WASHINGTON (Reuters) - U.S. retail sales increased more than expected in June, pointing to strong consumer spending, which could help to blunt some of the drag on the economy from weak business investment.
The report from the Commerce Department on Tuesday did not change market expectations that the Federal Reserve will cut interest rates this month for the first time in a decade.
But coming on the heels of solid employment growth in June and a pickup in underlying inflation, the signs of strong consumer spending further reduced the possibility of the U.S. central bank cutting rates by 50 basis points at its July 30-31 policy meeting as markets had initially anticipated.
Fed Chairman Jerome Powell last week told lawmakers the central bank would “act as appropriate” to protect the economy against risks stoked by a trade war between the United States and China, as well as slowing global growth.
“It certainly will counteract weak business spending to some degree,” said Robert Frick, corporate economist at Navy Federal Credit Union in Vienna, Virginia. “Given that the Fed is most worried about foreign economies and the threat of an escalating trade war, it is unlikely to dissuade them from cutting rates soon.”
Retail sales increased 0.4% last month as households stepped up purchases of motor vehicles and a variety of other goods, including furniture and building materials. Data for May was revised slightly down to show retail sales gaining 0.4%, instead of rising 0.5% as previously reported.
Economists polled by Reuters had forecast retail sales edging up 0.1% in June. Compared to June last year, retail sales advanced 3.4%.
Excluding automobiles, gasoline, building materials and food services, retail sales jumped 0.7% last month after an upwardly revised 0.6% increase in May. These so-called core retail sales, which correspond most closely with the consumer spending component of gross domestic product, were previously reported to have increased 0.4% in May.
June’s strong gain in core retail sales followed solid increases in April and May, suggesting consumer spending accelerated in the second quarter after rising at its slowest pace in a year in the January-March period.
The upbeat retail sales data buoyed the dollar against a basket of currencies, while U.S. Treasury prices fell. Stocks on Wall Street were trading mostly lower as quarterly earnings from three big banks, including Goldman Sachs (GS.N), drew mixed reactions from investors.
Consumer spending is being supported by a tight labor market, even as the broader economy is slowing as weaker business investment, an inventory overhang, a trade war between the United States and China, and softening global growth pressure manufacturing.
The Fed reported on Tuesday that manufacturing output rose 0.4% in June, boosted by increased production of motor vehicles and parts, after gaining 0.2% in May. Still, factory production dropped at an annual rate of 2.2% in the second quarter, the biggest decrease in three years, after contracting at a 1.9% pace in the January-March period.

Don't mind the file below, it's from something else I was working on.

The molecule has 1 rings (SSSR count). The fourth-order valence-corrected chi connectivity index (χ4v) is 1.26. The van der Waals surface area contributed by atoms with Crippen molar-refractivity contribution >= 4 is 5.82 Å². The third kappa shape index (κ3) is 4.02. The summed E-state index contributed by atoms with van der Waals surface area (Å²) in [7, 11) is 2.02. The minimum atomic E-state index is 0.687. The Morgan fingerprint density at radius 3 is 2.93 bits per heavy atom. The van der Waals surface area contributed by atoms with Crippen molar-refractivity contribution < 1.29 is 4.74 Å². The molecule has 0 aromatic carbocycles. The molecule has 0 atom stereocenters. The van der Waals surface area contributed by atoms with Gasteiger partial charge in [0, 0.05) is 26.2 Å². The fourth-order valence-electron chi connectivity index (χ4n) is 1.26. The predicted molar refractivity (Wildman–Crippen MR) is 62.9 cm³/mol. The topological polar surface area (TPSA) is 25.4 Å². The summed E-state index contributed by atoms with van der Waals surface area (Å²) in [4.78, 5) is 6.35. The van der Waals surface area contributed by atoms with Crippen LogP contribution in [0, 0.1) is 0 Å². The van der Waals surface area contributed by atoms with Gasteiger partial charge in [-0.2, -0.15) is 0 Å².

With consumer spending and job growth regaining momentum, some economists argued that the Fed should not cut rates at the end of this month.
“While growth may be moderating it is not faltering,” said Joel Naroff, chief economist at Naroff Economic Advisors in Holland, Pennsylvania. “That is a big difference that should not be difficult to comprehend, but I guess the Fed chair and his band of economic gurus don’t seem to get the point.”
Following the retail sales and industrial production data, the Atlanta Fed lifted its GDP growth estimate for the second quarter by two-tenths of a percentage point to a 1.6% annualized rate. The economy grew at a 3.1% pace in the January-March quarter.
The government will publish its snapshot of second-quarter GDP next Friday. The economy is losing speed in part as last year’s stimulus from massive tax cuts and more government spending fades.
Auto sales increased 0.7% in June after a similar gain in May. Receipts at service stations fell 2.8%, reflecting cheaper gasoline. Sales at building material stores rebounded 0.5% after dropping 1.5% in May. Receipts at clothing stores rose 0.5%.
Online and mail-order retail sales climbed 1.7%, matching May’s increase. There were also increases in sales at furniture stores and at restaurants and bars. Spending at hobby, musical instrument and book stores was unchanged. Sales at electronics and appliances stores fell 0.3%.
While core inflation perked up in June, gains are likely to remain moderate. A separate report on Tuesday from the Labor Department showed import prices dropped 0.9% last month, the biggest decrease in six months, after being unchanged in May.
Import prices, which exclude tariffs, were held down by a 6.2% drop in the cost of petroleum products. There were also decreases in the prices of imported food and capital goods.
The cost of goods imported from China fell 1.5% in the 12 months through June, the largest decrease since February 2017.
But with dollar depreciating against the currencies of the United States’ main trade partners recently, some economists did not expect import deflation to continue.
“The dollar has depreciated in recent weeks, and this could put some upward pressure on imported inflation over time,” said Daniel Silver, an economist at JPMorgan in New York.
Reporting by Lucia Mutikani; Additional reporting by Pete Schroeder; Editing by Andrea Ricci